Solar and Resilience Basics

Solar and Resilience Basics

What Is Electric Power Resilience?
A resilient power system, as defined by the U.S. Department of Energy (DOE)’s Grid Modernization Initiative and the National Academy of Sciences, must be capable of lessening the likelihood of long-duration electrical outages occurring over large service areas, limiting the scope and impact of outages when they do occur, and rapidly restoring power after an outage.

Here is an example of a resilient power system scenario: A flood forces a local utility substation to shut down, interrupting electric service. Within seconds, residential photovoltaic (PV) solar panel systems with battery storage automatically detect the loss of grid power and switch to an “islanded” mode to keep the power on. At the same time, a backup battery system at a local fire station enables the utility company to keep its communication equipment on so it can coordinate rescue operations. When the utility company is able to restore service, these backup resources will seamlessly reconnect to the grid, ready to be used during the next incident.

A completely resilient electric grid will help communities keep the power on during man-made or natural disruptions.

How Does Solar Improve Resilience?
Solar energy technologies can play an important role in strengthening our energy system’s resilience. Two key attributes make solar a unique asset for resilience. The first is that solar generation can be distributed, as opposed to centralized. This means individual buildings can host their own solar systems to meet some or all of their power needs. Communities can combine solar with storage and other technologies to create a microgrid that will provide power to critical infrastructure when it is needed.

Most electric power is generated in large, centralized power plants—which then send the electricity to homes and businesses through power lines. This power can be disrupted if the transmission or distribution system gets damaged. Distributed generation in combination with local energy storage allows power to be generated locally, near the customers, and could be used even if the centralized system experiences interference or disruption.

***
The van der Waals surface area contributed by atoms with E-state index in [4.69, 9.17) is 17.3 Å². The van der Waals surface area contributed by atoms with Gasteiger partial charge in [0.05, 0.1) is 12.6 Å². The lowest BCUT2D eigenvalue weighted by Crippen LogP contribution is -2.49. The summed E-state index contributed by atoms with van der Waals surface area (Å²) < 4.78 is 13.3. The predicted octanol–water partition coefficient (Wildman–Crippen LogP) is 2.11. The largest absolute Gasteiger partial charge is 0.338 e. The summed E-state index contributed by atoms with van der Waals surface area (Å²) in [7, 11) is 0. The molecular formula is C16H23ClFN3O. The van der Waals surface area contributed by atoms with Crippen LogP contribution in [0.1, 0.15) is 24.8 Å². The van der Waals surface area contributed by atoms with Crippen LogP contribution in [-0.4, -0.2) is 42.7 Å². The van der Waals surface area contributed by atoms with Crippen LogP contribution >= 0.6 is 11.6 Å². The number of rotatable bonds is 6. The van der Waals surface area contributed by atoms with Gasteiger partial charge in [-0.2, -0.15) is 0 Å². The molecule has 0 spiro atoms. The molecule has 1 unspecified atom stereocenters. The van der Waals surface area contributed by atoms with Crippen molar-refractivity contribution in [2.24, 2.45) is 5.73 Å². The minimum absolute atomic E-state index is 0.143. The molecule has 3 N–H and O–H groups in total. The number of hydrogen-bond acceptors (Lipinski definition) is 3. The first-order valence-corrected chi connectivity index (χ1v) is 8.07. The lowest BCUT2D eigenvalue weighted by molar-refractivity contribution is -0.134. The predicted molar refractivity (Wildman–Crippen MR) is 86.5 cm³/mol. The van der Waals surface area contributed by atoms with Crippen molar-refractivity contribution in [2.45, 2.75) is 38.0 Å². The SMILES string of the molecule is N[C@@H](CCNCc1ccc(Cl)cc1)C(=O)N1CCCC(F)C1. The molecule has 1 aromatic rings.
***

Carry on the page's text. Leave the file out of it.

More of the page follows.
The second attribute that makes solar energy a key contributor to resilience is that sunlight-generated electricity can be stored and discharged without the need for fuel deliveries, unlike conventional diesel generators, which are the most common source of emergency backup power. In a long outage, solar and its associated energy storage can continue delivering power, even at night, to homes and businesses.

How Does Resilience Fit into the Solar Energy Landscape?
Adoption of distributed energy resources, such as rooftop solar generation, is increasing. There are over 2 million solar generators on the U.S. distribution system, representing about 40% of total PV capacity, with steady growth expected into the future. In addition to providing energy savings, solar energy systems have the potential to make homes, commercial buildings, and entire communities more resilient. By identifying the critical infrastructure in a community—like hospitals, fire stations, and shelters—and equipping those buildings with solar and energy storage systems, the community can respond better to, and recover faster from, electrical service loss.